By allowing ads to appear on this site, you support the local businesses who, in turn, support great journalism.
Stepped-up enforcement aimed at distracted drivers starts Monday
distracted driving 2

The Governor’s Office of Highway Safety is alerting all drivers that if they don’t park their phone when their car is in drive, they could be handed a ticket for violating Georgia’s hands-free law.
 GOHS will be participating in a nationwide enforcement effort coordinated by the National Highway Traffic Safety Administration, who has proclaimed April, “Distracted Driving Awareness Month.” Beginning Monday, April 8, GOHS will join law enforcement communities statewide throughout the week for high-visibility, daytime distracted driving enforcement to kick off the month's activities.
According to the Georgia Department of Transportation, the number of distracted driving crashes in Georgia has risen by more than 400 percent in the last decade.  In 2016, there were 25,215 crashes in the state where “inattentive,” “cell phone” or “distracted” was listed as the contributing crash factor, compared to 5,784 such crashes in 2006.
Data also shows that the law is being enforced. Drivers need to put their phone down or they run the risk of getting a citation because in the nine months since Georgia's hands-free law went into effect on July 1, 2018, the Georgia State Patrol alone has issued more than 15,000 hands-free citations.
 “The passage of the hands-free law was a big step in the effort to reduce the rising number of traffic deaths on our roads in recent years,” Governor’s Office of Highway Safety Director Allen Poole said.  “While everyone knows the law, breaking a lifelong habit is not easy for so many who don’t realize the real danger they are putting themselves, those riding with them and pedestrians in when they are talking, texting or doing anything else on their phone while driving.”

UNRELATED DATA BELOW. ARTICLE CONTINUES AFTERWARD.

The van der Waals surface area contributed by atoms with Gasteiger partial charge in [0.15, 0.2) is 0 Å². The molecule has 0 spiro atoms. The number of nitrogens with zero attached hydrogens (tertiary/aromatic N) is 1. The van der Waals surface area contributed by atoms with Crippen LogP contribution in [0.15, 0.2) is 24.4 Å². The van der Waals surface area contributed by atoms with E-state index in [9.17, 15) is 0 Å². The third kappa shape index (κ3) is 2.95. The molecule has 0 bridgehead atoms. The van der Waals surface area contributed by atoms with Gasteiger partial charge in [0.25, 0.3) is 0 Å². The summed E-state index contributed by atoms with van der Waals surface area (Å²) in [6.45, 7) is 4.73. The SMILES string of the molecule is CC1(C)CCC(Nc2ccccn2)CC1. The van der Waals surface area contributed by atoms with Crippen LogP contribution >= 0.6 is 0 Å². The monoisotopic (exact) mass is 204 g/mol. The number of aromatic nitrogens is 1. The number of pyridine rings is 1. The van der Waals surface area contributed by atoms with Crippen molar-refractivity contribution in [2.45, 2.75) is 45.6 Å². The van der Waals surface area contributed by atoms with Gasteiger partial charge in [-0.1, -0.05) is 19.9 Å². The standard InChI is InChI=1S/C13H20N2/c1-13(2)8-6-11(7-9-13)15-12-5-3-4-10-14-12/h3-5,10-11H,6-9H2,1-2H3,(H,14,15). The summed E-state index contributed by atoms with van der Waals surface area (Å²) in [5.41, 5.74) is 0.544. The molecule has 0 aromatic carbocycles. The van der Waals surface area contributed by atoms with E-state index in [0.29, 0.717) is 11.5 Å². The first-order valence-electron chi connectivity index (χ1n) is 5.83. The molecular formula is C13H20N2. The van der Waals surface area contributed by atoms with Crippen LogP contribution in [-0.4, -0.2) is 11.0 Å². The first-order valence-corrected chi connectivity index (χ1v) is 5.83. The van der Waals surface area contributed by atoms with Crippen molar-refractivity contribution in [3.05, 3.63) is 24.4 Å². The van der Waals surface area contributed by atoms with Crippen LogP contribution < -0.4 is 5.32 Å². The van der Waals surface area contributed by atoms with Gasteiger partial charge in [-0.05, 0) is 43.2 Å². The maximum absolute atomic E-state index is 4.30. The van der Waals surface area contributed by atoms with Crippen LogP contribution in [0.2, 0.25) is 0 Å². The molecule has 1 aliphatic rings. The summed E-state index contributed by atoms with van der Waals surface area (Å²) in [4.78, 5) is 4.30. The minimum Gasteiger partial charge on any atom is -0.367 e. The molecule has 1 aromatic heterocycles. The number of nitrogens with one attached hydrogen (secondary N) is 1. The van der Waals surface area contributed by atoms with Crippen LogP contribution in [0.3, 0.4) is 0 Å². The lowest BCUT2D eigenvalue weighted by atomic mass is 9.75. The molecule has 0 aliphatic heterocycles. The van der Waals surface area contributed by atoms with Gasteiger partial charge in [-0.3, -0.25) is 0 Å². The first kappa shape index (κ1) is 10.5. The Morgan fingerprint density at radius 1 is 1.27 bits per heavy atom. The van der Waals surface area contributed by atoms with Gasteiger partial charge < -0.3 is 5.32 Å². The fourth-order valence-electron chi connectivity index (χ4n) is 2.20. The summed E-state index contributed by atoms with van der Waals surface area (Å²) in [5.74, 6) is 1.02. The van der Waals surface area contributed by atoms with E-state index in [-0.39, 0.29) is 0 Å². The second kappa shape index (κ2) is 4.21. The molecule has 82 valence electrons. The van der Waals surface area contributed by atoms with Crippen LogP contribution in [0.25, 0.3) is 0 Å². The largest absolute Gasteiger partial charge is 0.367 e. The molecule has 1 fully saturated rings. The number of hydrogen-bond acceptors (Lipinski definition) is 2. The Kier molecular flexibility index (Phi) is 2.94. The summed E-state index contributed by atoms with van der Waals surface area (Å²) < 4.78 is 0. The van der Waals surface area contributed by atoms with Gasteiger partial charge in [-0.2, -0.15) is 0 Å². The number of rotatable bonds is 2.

According to NHTSA, drivers who are talking on their phones are four times as likely to be involved in a crash as those who are not and the odds of being in a crash increase 23 percent when a driver is texting or sending an e-mail. NHTSA data also shows that drivers 16-24 are the biggest offenders when it comes to using their phone while driving. Since 2007, this age group has been observed using hand-held electronic devices while driving at a higher rate than any other age group. In fact, 8 percent of people killed in crashes involving teen drivers in 2017 were killed when those teen drivers were distracted at the time of the crash.

“Georgia motorists will see more high-visibility enforcement this month as law enforcement agencies across the state seek to prevent distracted driving before it occurs,” Poole said. “A citation for a violation of the hands-free law includes both a monetary fine and points on your license. But we would rather warn you now and have nobody receive a citation than have people risk driving distracted.”
While most of the focus of distracted driving is on cellphones, anything a driver does, such as talking to passengers, eating, grooming, or reaching for anything in the vehicle, is considered distracted driving. Similarly, there are three types of distracted driving. Visual is anything that takes the driver’s eyes of the road, manual is any activity that takes your hands off the steering wheel and cognitive is anything that takes your focus away from what is happening on the road.
The good news is there are a number of easy steps drivers can take to avoid becoming distracted:

If you're expecting a text message or need to send one, pull over and put the vehicle in park.

Make a passenger your “designated texter.” Give them access to your phone to respond to calls and messages.

Use a cell phone holder and voice commands or bluetooth devices if calls must me made or answered while driving.

Put your cell phone in the trunk, glove compartment, back seat or somewhere else it cannot be reached to avoid temptation.

Georgia motorists with questions about the state's hands-free law can visit for more information. In addition to explaining the parameters of the law, the website also includes video testimonials and a pledge for parents and teens vowing not to text and drive.

Sign up for our e-newsletters